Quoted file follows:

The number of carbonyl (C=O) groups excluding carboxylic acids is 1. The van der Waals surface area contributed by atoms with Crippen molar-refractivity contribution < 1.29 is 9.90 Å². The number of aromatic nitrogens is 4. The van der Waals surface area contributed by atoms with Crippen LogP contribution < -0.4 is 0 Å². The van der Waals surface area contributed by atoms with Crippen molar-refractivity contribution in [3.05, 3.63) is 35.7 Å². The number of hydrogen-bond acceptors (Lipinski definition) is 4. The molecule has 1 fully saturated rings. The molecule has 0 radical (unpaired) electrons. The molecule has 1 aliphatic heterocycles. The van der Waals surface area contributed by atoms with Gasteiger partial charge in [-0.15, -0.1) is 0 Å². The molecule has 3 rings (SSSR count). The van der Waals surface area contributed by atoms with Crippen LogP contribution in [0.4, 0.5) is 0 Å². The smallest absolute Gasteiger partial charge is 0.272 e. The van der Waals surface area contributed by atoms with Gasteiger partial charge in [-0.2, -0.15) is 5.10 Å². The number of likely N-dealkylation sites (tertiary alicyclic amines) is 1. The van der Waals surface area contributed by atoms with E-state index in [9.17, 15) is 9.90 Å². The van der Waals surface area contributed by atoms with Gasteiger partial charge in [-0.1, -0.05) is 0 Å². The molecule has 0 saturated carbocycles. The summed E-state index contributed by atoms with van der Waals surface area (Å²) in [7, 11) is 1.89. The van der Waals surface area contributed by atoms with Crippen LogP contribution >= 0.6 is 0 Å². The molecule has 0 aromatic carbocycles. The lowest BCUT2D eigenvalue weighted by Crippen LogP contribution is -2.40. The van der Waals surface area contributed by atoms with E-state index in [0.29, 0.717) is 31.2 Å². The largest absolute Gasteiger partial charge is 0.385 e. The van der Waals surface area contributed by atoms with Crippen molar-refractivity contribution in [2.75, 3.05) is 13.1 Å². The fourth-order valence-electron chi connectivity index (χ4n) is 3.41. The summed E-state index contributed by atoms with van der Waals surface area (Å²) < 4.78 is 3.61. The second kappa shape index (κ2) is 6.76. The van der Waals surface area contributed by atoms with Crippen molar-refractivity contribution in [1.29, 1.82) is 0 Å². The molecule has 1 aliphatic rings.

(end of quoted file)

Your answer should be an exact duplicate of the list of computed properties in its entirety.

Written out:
The number of carbonyl (C=O) groups excluding carboxylic acids is 1. The van der Waals surface area contributed by atoms with Crippen molar-refractivity contribution < 1.29 is 9.90 Å². The number of aromatic nitrogens is 4. The van der Waals surface area contributed by atoms with Crippen LogP contribution < -0.4 is 0 Å². The van der Waals surface area contributed by atoms with Crippen molar-refractivity contribution in [3.05, 3.63) is 35.7 Å². The number of hydrogen-bond acceptors (Lipinski definition) is 4. The molecule has 1 fully saturated rings. The molecule has 0 radical (unpaired) electrons. The molecule has 1 aliphatic heterocycles. The van der Waals surface area contributed by atoms with Gasteiger partial charge in [-0.15, -0.1) is 0 Å². The molecule has 3 rings (SSSR count). The van der Waals surface area contributed by atoms with Crippen LogP contribution in [0.4, 0.5) is 0 Å². The smallest absolute Gasteiger partial charge is 0.272 e. The van der Waals surface area contributed by atoms with Gasteiger partial charge in [-0.2, -0.15) is 5.10 Å². The number of likely N-dealkylation sites (tertiary alicyclic amines) is 1. The van der Waals surface area contributed by atoms with E-state index in [9.17, 15) is 9.90 Å². The van der Waals surface area contributed by atoms with Gasteiger partial charge in [-0.1, -0.05) is 0 Å². The molecule has 0 saturated carbocycles. The summed E-state index contributed by atoms with van der Waals surface area (Å²) in [7, 11) is 1.89. The van der Waals surface area contributed by atoms with Crippen LogP contribution >= 0.6 is 0 Å². The molecule has 0 aromatic carbocycles. The lowest BCUT2D eigenvalue weighted by Crippen LogP contribution is -2.40. The van der Waals surface area contributed by atoms with E-state index in [0.29, 0.717) is 31.2 Å². The largest absolute Gasteiger partial charge is 0.385 e. The van der Waals surface area contributed by atoms with Crippen molar-refractivity contribution in [2.75, 3.05) is 13.1 Å². The fourth-order valence-electron chi connectivity index (χ4n) is 3.41. The summed E-state index contributed by atoms with van der Waals surface area (Å²) < 4.78 is 3.61. The second kappa shape index (κ2) is 6.76. The van der Waals surface area contributed by atoms with Crippen molar-refractivity contribution in [1.29, 1.82) is 0 Å². The molecule has 1 aliphatic rings.